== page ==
23:44And it was aboute the sixte houre, and there was darknesse ouer ye whole londe vntyll the nyenth houre.
23:45And the Sonne was darkened, and the vayle of the temple rente in two euen thorow the myddes.
23:46And Iesus cryed loude, & sayde: Father, in to thy handes I commende my sprete. And whan he had so sayde, he gaue vp the goost.
23:47But whan the Captayne sawe what had happened, he praysed God, and sayde: Verely this was a iust ma.
23:48And all the people that stode by & behelde, whan they sawe what was done, smote vpon their brestes, & turned backe agayne.
23:49But all his acquantaunce, and the wemen that had folowed him out of Galile, stode a farre of, and behelde all these thinges.
23:50And beholde, a ma named Ioseph, a Senatour, which was a good iust man,
23:51the same had not consented vnto their councell, and dede, which was of Arimathia a cite of the Iewes, which same also wayted for the kyngdome of God:
23:52he wete vnto Pilate, and axed the body of Iesus.
23:53And the toke him downe, wrapped him in a lynnen cloth, and layed him in a hewen sepulcre, wherin neuer man was layed.
23:54And it was the daye of preparinge, and the Sabbath drue on.
23:55The wemen that were come with him out of Galile, folowed him, and behelde the Sepulcre, & how his body was layed.
23:56But they returned, and made ready the spyces & anontmetes. And vpon the Sabbath they rested, acordinge to the lawe.
Coverdale Bible 1535

Coverdale Bible 1535

The Coverdale Bible, compiled by Myles Coverdale and published in 1535, was the first complete English translation of the Bible to contain both the Old and New Testament and translated from the original Hebrew and Greek. The later editions (folio and quarto) published in 1539 were the first complete Bibles printed in England. The 1539 folio edition carried the royal license and was, therefore, the first officially approved Bible translation in English.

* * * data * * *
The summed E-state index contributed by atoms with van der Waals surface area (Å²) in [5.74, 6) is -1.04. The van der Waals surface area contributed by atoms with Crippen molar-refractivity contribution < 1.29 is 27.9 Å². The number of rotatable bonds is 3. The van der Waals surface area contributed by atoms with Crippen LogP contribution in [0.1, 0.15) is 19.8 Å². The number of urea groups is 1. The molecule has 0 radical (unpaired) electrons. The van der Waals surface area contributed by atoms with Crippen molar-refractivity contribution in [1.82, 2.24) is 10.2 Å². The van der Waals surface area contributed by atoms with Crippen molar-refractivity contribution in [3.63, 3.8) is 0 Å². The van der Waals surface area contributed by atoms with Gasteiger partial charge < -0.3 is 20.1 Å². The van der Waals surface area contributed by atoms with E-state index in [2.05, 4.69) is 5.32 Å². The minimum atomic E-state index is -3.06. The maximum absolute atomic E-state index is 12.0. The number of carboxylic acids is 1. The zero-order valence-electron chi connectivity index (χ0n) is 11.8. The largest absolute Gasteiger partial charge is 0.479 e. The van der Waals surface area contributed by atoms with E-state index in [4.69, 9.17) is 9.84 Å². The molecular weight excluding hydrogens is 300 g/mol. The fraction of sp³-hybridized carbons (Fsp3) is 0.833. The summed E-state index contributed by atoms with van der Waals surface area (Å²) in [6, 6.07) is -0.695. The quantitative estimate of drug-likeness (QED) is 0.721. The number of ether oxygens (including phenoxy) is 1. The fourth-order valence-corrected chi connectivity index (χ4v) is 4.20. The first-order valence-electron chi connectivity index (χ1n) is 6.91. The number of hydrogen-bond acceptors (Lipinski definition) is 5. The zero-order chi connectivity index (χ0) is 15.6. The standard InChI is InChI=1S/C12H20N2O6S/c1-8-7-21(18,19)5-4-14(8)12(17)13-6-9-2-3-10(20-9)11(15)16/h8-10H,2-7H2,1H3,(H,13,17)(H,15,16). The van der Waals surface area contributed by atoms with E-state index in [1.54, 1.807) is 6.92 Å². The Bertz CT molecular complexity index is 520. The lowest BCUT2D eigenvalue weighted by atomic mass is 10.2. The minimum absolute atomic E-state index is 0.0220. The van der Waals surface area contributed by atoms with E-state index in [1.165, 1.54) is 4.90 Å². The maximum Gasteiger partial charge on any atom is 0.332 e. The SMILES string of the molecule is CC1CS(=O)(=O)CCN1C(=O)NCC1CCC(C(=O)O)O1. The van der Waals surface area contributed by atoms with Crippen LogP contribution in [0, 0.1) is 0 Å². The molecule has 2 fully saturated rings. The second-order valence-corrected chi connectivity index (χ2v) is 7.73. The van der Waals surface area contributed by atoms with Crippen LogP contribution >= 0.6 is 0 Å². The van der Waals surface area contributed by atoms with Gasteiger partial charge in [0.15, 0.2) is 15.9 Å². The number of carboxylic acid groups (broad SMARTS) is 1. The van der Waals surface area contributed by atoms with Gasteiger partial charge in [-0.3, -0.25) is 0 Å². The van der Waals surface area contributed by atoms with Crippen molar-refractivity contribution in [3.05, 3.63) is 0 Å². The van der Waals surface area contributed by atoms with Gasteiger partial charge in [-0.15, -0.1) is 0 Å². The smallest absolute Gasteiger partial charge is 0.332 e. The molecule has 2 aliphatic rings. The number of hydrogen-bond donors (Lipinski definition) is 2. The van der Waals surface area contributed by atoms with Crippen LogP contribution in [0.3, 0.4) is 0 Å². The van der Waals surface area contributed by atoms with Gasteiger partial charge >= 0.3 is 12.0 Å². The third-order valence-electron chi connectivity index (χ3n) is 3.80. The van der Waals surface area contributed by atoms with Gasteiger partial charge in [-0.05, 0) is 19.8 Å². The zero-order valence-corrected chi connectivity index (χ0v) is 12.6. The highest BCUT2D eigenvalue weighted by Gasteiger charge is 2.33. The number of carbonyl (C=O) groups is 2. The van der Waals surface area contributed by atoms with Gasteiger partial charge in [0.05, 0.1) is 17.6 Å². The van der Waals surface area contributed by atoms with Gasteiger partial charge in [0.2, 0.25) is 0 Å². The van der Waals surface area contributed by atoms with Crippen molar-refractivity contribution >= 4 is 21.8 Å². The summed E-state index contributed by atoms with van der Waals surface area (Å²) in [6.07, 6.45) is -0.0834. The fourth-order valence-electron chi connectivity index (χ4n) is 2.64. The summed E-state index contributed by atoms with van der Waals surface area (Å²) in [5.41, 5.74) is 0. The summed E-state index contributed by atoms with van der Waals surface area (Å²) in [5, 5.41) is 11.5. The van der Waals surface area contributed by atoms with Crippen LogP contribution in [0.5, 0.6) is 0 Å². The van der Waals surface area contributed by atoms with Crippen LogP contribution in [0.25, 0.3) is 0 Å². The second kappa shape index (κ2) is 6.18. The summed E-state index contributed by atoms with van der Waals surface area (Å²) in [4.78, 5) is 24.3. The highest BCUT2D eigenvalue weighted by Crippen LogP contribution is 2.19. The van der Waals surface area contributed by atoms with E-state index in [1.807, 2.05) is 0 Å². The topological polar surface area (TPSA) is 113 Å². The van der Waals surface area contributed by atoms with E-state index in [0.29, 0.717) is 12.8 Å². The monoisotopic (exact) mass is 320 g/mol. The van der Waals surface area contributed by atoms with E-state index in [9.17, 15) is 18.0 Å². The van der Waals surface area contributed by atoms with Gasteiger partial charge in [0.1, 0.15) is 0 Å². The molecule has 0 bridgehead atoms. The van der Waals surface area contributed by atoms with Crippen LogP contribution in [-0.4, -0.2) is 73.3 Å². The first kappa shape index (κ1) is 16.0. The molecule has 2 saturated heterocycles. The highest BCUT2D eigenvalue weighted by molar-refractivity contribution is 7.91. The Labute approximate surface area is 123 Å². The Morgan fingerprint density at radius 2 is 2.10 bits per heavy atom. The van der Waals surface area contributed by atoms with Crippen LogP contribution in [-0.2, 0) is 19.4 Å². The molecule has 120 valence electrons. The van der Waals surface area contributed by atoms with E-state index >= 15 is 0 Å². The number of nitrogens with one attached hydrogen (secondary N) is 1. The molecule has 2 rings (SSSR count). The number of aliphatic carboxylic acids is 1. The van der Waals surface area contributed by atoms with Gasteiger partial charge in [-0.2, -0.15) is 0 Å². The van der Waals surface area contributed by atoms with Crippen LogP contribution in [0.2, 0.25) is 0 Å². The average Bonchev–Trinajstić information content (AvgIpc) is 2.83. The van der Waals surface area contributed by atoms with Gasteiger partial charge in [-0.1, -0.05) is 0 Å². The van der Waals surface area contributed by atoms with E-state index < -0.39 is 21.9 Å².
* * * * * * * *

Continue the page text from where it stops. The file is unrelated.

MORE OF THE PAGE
Tyndale never had the satisfaction of completing his English Bible; but during his imprisonment, he may have learned that a complete translation, based largely upon his own, had actually been produced. The credit for this achievement, the first complete printed English Bible, is due to Miles Coverdale (1488-1569), afterward bishop of Exeter (1551-1553).

The details of its production are obscure. Coverdale met Tyndale in Hamburg, Germany in 1529, and is said to have assisted him in the translation of the Pentateuch. His own work was done under the patronage of Oliver Cromwell, who was anxious for the publication of an English Bible; and it was no doubt forwarded by the action of Convocation, which, under Archbishop Cranmer's leading, had petitioned in 1534 for the undertaking of such a work.

Coverdale's Bible was probably printed by Froschover in Zurich, Switzerland and was published at the end of 1535, with a dedication to Henry VIII. By this time, the conditions were more favorable to a Protestant Bible than they had been in 1525. Henry had finally broken with the Pope and had committed himself to the principle of an English Bible. Coverdale's work was accordingly tolerated by authority, and when the second edition of it appeared in 1537 (printed by an English printer, Nycolson of Southwark), it bore on its title-page the words, "Set forth with the King's most gracious license." In licensing Coverdale's translation, King Henry probably did not know how far he was sanctioning the work of Tyndale, which he had previously condemned.

In the New Testament, in particular, Tyndale's version is the basis of Coverdale's, and to a somewhat less extent this is also the case in the Pentateuch and Jonah; but Coverdale revised the work of his predecessor with the help of the Zurich German Bible of Zwingli and others (1524-1529), a Latin version by Pagninus, the Vulgate, and Luther. In his preface, he explicitly disclaims originality as a translator, and there is no sign that he made any noticeable use of the Greek and Hebrew; but he used the available Latin, German, and English versions with judgment. In the parts of the Old Testament which Tyndale had not published he appears to have translated mainly from the Zurich Bible. [Coverdale's Bible of 1535 was reprinted by Bagster, 1838.]

In one respect Coverdale's Bible was groundbreaking, namely, in the arrangement of the books of the. It is to Tyndale's example, no doubt, that the action of Coverdale is due. His Bible is divided into six parts -- (1) Pentateuch; (2) Joshua -- Esther; (3) Job -- "Solomon's Balettes" (i.e. Canticles); (4) Prophets; (5) "Apocrypha, the books and treatises which among the fathers of old are not reckoned to be of like authority with the other books of the Bible, neither are they found in the canon of the Hebrew"; (6) the New Testament. This represents the view generally taken by the Reformers, both in Germany and in England, and so far as concerns the English Bible, Coverdale's example was decisive.